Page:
DETROIT -- U.S. automotive supplier Visteon Corp. is shopping two of its four units to pare low-margin revenue and focus on faster-growing operations in Asia, five people familiar with the sales process said.
Visteon, which exited a 16-month bankruptcy last October, aims to divest its lighting and interiors units to other suppliers, said the people, who asked not to be identified because the plans are private.
The divisions brought in about $2.7 billion in revenue last year and may fetch as much as $450 million combined. Rothschild is representing Visteon in both efforts, one of the people said.
Visteon CEO Don Stebbins hired Goldman Sachs Group Inc. to do a broader strategic review, the company said on Oct. 17.
Independent board members such as Harry Wilson and Tim Leuliette pressed Stebbins to interview banks such as Goldman, JPMorgan Chase & Co. and Citigroup Inc. to help streamline a company with most of its value in joint ventures or stakes in overseas businesses, said two people familiar with the process.
Visteon is a former unit of Ford Motor Co.
"Capital is still relatively scarce," said Don Luciani, a managing partner at Amherst Partners LLC, a Birmingham, Mich.-based investment-banking firm. "We're seeing less patience for investing in marginally performing business units. In a lot of cases, that means selling, which provides capital companies can reinvest in higher growth, better return businesses and eliminate the need to invest in the business."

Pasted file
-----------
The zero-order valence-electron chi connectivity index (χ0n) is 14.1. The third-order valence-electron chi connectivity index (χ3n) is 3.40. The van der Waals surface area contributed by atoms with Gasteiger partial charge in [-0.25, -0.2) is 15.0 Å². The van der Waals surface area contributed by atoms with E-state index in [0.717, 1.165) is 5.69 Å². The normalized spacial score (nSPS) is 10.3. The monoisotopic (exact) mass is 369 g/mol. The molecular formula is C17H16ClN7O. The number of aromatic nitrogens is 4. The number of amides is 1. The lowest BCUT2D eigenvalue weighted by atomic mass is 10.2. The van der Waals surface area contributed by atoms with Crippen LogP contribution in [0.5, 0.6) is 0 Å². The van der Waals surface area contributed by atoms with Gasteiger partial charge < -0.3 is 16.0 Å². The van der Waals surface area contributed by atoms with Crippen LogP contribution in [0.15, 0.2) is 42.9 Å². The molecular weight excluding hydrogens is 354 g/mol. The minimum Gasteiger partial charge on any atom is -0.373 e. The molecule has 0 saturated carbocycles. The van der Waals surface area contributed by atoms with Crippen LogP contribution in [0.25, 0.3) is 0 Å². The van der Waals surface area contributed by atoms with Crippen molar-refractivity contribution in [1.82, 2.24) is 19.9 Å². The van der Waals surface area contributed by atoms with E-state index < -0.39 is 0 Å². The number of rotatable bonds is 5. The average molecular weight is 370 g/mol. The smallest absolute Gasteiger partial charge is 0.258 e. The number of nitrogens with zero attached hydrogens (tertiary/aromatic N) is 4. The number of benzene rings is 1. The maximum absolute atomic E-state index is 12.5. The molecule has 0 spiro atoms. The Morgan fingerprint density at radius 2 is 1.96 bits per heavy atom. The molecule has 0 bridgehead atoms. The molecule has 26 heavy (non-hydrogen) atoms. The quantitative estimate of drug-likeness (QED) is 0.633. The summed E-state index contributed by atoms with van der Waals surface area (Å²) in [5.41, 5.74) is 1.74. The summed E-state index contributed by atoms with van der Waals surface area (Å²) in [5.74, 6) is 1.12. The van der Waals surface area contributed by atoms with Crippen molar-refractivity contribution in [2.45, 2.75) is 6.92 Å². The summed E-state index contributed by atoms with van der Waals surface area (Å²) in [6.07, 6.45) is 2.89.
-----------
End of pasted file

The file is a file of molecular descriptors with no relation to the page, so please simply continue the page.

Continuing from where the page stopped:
Michigan-based Visteon plans to buy the remaining 30 percent of Halla Climate Control Corp., a publicly traded Daejon, South Korea-based maker of vehicle air conditioners and heaters, the people said.
Visteon shares gained $6.02, or almost 12 percent, to close Friday at $57.18 in New York Stock Exchange trading.
Visteon shares, which peaked at $75.75 in January, had fallen 32 percent this year before today.
Visteon's market capitalization, currently at $2.78 billion, has been less than the combined value of its stakes in Halla and Shanghai-based Yanfeng Visteon Automotive Trim Systems Co., a joint venture with SAIC Motor Corp., according to data compiled by Bloomberg.
Visteon now has a third of the revenue it had in 2000, when it was spun off from Ford as a standalone company.
Originally dependent on the North American market, last year Visteon said it generated 40 percent of its sales from Asia and 36 percent from Europe.
"There is opportunity to further transform the company by consolidating joint ventures or divesting noncore businesses to unlock shareholder value," John Murphy, an analyst at Bank of America, wrote in a research note on Sept. 20.